Antiochus IV FAQ
What was the policy of Antiochus IV trying
Antiochus promoted the Greek culture and religion in the areas he
controlled. This is shown in the following paragraphs by Mahlon
H. Smith from:
Antiochus' lack of lasting military
achievements was offset by his policy of Hellenization. He was not only
a lavish benefactor of shrines to Greek gods across the eastern
Mediterranean -- including the temple of Zeus at Athens --, in
territories he controlled he actively promoted the cult of the living
ruler founded by his father, representing himself as the manifestation
of the supreme god, Zeus (hence the epithet epiphanes). Thus, he turned
the advancement of Greek culture into a political tool to publicize his
own claims of absolute power. And as the supreme god incarnate he
assumed personal responsibility for all religious cult within his realm.
Soon after he assumed the Seleucid throne (175 BCE), Antiochus filled
the vacant office of high priest of the Jewish temple state in
Jerusalem (which his father had brought under Seleucid control a
quarter of a century earlier) with a Hellenized Judean priest who took
the Greek name Jason, but replaced him in 172 BCE with his brother
Menelaus, on promise of greater tribute. To curry Antiochus' support,
these rival priests completely Hellenized Jerusalem, promoting Greek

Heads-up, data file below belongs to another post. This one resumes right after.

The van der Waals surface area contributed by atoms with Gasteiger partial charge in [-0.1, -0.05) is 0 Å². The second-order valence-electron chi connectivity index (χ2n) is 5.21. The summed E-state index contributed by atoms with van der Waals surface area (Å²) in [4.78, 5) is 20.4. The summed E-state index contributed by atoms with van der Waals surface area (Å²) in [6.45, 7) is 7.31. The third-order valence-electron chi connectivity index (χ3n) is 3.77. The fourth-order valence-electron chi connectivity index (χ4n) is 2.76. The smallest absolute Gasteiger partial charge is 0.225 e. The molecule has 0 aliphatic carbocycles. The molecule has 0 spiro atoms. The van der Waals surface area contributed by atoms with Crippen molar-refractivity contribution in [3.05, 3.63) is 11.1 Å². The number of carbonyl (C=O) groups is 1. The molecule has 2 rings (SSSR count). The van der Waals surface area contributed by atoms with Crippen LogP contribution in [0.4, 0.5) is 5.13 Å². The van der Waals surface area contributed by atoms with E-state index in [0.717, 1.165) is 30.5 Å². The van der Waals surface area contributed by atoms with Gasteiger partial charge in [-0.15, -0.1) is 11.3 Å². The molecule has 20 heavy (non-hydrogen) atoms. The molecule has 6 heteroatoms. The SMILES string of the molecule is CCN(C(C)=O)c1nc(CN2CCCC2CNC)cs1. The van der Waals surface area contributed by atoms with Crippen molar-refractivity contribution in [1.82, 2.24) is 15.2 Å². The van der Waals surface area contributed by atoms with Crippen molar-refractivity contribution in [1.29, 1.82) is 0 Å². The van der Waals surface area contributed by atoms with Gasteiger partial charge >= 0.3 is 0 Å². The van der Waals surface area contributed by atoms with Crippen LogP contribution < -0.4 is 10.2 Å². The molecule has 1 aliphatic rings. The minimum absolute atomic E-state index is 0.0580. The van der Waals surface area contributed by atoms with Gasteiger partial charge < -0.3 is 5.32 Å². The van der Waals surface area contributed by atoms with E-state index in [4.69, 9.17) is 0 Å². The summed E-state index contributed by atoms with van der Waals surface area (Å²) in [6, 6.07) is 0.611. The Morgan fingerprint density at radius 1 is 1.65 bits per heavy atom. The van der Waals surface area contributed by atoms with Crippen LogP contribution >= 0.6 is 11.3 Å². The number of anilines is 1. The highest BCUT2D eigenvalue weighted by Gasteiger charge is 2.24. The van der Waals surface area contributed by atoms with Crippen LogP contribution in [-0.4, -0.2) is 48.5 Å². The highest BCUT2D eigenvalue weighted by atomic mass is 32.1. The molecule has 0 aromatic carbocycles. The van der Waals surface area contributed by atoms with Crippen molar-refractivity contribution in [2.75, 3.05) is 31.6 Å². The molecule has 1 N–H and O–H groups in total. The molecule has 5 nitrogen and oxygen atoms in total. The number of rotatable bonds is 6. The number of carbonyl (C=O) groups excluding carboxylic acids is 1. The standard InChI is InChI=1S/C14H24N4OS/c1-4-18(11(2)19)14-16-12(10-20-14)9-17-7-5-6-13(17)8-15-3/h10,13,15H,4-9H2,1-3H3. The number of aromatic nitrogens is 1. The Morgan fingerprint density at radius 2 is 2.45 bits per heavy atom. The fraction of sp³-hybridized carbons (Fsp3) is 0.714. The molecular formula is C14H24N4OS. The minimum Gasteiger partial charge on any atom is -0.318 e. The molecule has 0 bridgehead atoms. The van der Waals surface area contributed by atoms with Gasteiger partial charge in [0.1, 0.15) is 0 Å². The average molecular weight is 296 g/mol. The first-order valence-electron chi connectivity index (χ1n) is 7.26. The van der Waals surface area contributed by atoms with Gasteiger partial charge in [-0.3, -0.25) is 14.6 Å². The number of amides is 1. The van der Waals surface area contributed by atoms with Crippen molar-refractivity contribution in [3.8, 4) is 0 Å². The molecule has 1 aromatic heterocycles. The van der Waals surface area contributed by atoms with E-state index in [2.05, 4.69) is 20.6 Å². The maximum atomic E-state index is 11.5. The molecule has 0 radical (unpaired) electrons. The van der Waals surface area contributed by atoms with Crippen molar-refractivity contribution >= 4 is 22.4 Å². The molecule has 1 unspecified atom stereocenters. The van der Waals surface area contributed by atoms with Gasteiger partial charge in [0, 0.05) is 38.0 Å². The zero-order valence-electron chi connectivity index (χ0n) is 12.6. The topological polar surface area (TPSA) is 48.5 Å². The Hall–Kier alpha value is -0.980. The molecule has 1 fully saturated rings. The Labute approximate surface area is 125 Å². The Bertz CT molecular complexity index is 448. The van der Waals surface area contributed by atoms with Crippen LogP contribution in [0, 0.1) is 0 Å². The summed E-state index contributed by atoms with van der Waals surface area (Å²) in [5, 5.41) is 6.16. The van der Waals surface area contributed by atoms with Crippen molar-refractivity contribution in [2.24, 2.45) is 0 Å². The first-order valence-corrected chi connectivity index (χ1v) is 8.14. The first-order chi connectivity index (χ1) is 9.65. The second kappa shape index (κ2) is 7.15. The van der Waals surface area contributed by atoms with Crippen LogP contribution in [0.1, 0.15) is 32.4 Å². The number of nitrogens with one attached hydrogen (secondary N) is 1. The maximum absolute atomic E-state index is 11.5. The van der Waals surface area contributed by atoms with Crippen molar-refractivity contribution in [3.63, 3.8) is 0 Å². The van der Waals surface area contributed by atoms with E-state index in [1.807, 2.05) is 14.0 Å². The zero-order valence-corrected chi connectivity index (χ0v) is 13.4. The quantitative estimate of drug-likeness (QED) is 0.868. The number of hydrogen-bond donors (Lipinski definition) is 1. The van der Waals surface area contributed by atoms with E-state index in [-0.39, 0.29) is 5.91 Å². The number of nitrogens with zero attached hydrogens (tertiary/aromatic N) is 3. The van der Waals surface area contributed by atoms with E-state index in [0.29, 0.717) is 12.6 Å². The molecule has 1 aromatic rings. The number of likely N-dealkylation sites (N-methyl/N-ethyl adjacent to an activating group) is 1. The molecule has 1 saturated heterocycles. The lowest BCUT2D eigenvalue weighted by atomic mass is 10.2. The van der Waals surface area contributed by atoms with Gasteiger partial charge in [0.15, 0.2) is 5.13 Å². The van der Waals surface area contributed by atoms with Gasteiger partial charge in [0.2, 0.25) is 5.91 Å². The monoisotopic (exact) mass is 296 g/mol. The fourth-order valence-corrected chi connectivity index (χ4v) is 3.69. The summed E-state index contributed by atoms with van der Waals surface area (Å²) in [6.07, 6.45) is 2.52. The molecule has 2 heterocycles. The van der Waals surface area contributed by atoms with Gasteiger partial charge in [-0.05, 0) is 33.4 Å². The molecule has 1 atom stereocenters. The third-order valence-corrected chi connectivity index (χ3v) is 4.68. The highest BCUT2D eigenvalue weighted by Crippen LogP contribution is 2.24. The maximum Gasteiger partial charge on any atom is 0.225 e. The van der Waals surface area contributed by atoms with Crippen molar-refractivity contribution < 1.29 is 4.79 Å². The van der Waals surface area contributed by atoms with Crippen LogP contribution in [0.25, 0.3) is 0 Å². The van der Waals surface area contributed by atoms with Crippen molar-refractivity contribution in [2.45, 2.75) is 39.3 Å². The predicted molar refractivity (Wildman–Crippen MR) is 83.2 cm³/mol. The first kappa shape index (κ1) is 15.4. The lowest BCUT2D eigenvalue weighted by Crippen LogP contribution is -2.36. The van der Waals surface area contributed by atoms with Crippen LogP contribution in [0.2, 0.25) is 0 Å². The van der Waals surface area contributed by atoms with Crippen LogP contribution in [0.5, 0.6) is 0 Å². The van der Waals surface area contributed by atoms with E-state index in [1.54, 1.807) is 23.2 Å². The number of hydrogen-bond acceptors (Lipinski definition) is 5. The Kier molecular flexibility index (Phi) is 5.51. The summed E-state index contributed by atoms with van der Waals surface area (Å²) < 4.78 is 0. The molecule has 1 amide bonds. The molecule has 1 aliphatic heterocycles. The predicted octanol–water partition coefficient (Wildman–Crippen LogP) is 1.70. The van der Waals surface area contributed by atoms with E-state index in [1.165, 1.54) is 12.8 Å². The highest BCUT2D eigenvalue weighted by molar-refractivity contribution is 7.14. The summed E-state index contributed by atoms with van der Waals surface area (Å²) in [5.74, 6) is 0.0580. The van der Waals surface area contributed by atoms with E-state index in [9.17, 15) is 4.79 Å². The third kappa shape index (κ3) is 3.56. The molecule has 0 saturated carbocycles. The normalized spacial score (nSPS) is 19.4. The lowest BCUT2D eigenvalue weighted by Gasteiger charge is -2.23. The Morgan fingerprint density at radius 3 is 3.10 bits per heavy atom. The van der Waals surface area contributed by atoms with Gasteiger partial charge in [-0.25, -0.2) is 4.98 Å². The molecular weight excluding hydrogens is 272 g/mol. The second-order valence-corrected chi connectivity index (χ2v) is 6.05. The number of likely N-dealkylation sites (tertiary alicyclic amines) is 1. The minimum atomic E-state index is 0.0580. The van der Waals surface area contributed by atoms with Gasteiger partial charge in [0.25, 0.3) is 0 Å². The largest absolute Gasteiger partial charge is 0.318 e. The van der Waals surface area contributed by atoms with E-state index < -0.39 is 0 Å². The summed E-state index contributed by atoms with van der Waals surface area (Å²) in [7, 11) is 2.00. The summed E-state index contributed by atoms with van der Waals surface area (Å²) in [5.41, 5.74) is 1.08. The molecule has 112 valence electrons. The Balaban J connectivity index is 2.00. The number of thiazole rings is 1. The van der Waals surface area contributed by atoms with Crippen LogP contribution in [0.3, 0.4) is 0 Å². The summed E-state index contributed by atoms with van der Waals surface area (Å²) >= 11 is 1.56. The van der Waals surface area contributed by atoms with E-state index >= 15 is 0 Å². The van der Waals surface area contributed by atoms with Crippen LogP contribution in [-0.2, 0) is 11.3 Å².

culture & building a gymnasium for Olympic sport.
While Antiochus was conquering Egypt (169 BCE), Jason's forces
recaptured Jerusalem & slaughtered supporters of Menelaus.
Returning from Egypt (167 BCE) Antiochus sacked Jerusalem & rebuilt
it as a Seleucid fortress. Torah observance was outlawed & the
imperial cult brought into the Jewish temple itself with the erection
of a statue of Antiochus as Zeus with a Hellenistic altar of sacrifice.
Jews who resisted were subject to execution.
Although previously unrecognized, the hellenization policies initiated
by Antiochus extended to the revision of the cosmology of the Bible as
well as the aspects mentioned above. This was probably it most
persistent, fateful effect.
The contrary is more likely correct. The Greeks joined their science to
religion, which made it sacrilige to question the concept of a rigid
sky. Thus, Aristarchus
of Samos encountered religious opposition when
he proposed a heliocentric theory. The Stoic Cleanthes urged the Greeks
to have him charged with impiety. I think something similar happened to
Seleucus of Seleucia in the 2nd century BC, but he was apparently less
fortunate. Almost nothing is known of his work except that he extended
the work of Aristarchus, saying the heliocentric system was "not just a
hypothesis, but a fact" and discovered that the tides in the Indian
Ocean were somehow caused by the moon. Yet in Babylon, astronomy was
quite advanced. Cumont
says Seleucus rejected the idea of a rigid heaven. [Astrology and
Religion Among the Greeks and Romans, Franz Cumont, II, 1912]
Didn't the Greek kings encourage development of
The discoveries of Seleucus were revolutionary, but none of his work
survived, and little is known of his life. Hellenism required the
worship of Zeus and the Olympian gods, whose existance would be
threatened if the earth revolved about its axis. Otto Neugebauer wrote
[Neugebauer, O. A history of ancient mathematical
astronomy, New York, 1975]:
The constructive logic of the Greeks,
combining with the patient labours of the indigenous race, produced in
those days on the banks of the Euphrates an intellectual movement, too
little known, which would perhaps have attained to the glory of
Alexandrine science, if it had not been lamentably arrested in the